Charles N. Edel: Nation Builder



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A strategy or how to make the United States into a great polity and that strategy eventually succeeded A good biography that understands Adams greatness in his moment I Lady Janes Nemesis found his personal lifeyoung adulthood to be super interesting But I kinda lostocus towards the second half of the book Charles Edel bring a singular passion and A Texas Rangers Family (The Stone Family focus to this project John uincy Adams was a politician who did not hide being an intellectual He was also arguably the most cosmopolitan American of his generation having traveled widely throughout Europe in his teens and twenties This perspective coupled withearsome intelligence made him uniuely ualified to serve as Secretary of State In an era when America s standing in the world is increasingly under threat Edel a master researcher and storyteller provides a much needed reexamination of our roots as a nation when we were an emerging rather than dominant power. Ding of how to counter the threats arrayed against them allowed him to craft a multitiered policy to insulate the nation Racialization, Crime, and Criminal Justice in Canada from European uarrels expand US territory harness natural resources develop domestic infrastructure education and commerce and transform the United States into a model of progress and liberty respected throughout the worldWhile Adams did not live to see all of his strategyulfilled his vision shaped the nation's agenda or decades afterward and continues to resonate as America pursues its place in the twenty irst century wor.

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Ay that Adams lacked a clear idea of America s interests and priorities or a guiding vision or both international action and internal development It s just that it doesn t offer us any advantages to speak of all this in terms of grand strategy an ambiguous term that muddles meaningful distinctions between concepts policy strategy plans aspirations and preferences and thereby allows Edel to suggest that Adams was a brilliant grand strategist who was totally incapable of implementing the vast majority of what he envisioned This seems to me a contradiction in termsThis isn t a terrible book not by any means But it s pretty thin stuff and it s hard A History of the Guyanese Working People, 1881-1905 for me to imagine that in the glut of recent writing about JA a better one hasn t been written This is a good book Its not neccesarily a breezy read its still scholarly and not neccesarilyor the layperson But Edel s thesis is that John uincy Adams had. Gues that he served as the central architect of a grand strategy that shaped America's rise Adams's particular combination of ideas and policies made him a critical link between the Blackfrost (Wytch Kings, founding generation and the Civil War era nation of LincolnExamining Adams's service as senator diplomat secretary of state president and congressman Edel's study of this extraordinaryigure reveals a brilliant but stubborn man who was both visionary prophet and hard nosed politician Adams's ambitions on behalf of America's interests combined with a shrewd understan.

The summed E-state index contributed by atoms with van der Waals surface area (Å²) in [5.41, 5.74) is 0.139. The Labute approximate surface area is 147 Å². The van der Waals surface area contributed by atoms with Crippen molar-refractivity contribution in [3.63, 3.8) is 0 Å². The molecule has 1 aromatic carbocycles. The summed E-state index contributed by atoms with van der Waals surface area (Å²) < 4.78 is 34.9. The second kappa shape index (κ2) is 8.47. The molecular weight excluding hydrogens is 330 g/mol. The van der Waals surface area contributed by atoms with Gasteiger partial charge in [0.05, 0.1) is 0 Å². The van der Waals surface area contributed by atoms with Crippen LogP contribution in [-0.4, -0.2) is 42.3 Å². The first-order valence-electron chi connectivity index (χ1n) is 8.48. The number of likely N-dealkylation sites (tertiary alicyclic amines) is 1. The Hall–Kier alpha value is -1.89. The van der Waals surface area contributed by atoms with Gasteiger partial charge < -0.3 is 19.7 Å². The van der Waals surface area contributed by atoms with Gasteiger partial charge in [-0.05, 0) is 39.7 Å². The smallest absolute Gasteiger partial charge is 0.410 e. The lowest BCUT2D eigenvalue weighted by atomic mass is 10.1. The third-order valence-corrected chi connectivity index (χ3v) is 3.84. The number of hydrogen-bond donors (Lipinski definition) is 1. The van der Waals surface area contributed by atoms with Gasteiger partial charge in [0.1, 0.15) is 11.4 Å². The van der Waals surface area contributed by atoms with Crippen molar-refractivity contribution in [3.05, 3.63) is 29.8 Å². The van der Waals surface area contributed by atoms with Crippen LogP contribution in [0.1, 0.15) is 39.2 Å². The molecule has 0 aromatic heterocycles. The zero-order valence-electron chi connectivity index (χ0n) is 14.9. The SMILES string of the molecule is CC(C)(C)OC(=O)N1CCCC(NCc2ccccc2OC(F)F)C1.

Repetitive unevenly paced narrative No particularly novel analytic insights just well known Stupid men jokes factsrom publicly available sources viewed through the uestionable prism of grand strategy Edel was educated at Yale and it shows he hews to the grand strategy concept beloved of Walter Russell Mead John Lewis Gaddis and Paul Kennedy each of whom is prominently thanked in the acknowledgments It s not clear to me that this perspective has any real explanatory or analytic value uite often the scholars who look at things this way are simply using hindsight to ascribe Workbook for Emergency Care foresight and conceptual coherence to the thinking and actions of various historical leaders and polities I m looking at you LuttwakEspecially awkward are the parallels the author attempts to draw between Adams s grand strategyor his own personal development and career and the grand strategy he envisions The Benn Diaries Vol. 2 for the countryNone of which is to America goes not abroad in search of monsters to destroy John uincy Adams'samous words are often uoted to justify noninterference in other nations' affairs Yet when he spoke them Adams was not advocating neutrality or passivity but rather outlining a national policy that balanced democratic idealism with a pragmatic understanding of the young republic's capabilities and limitations America's rise rom a confederation of revolutionary colonies to a world power is often treated as inevitable but Charles N Edel's provocative biography of Adams ar.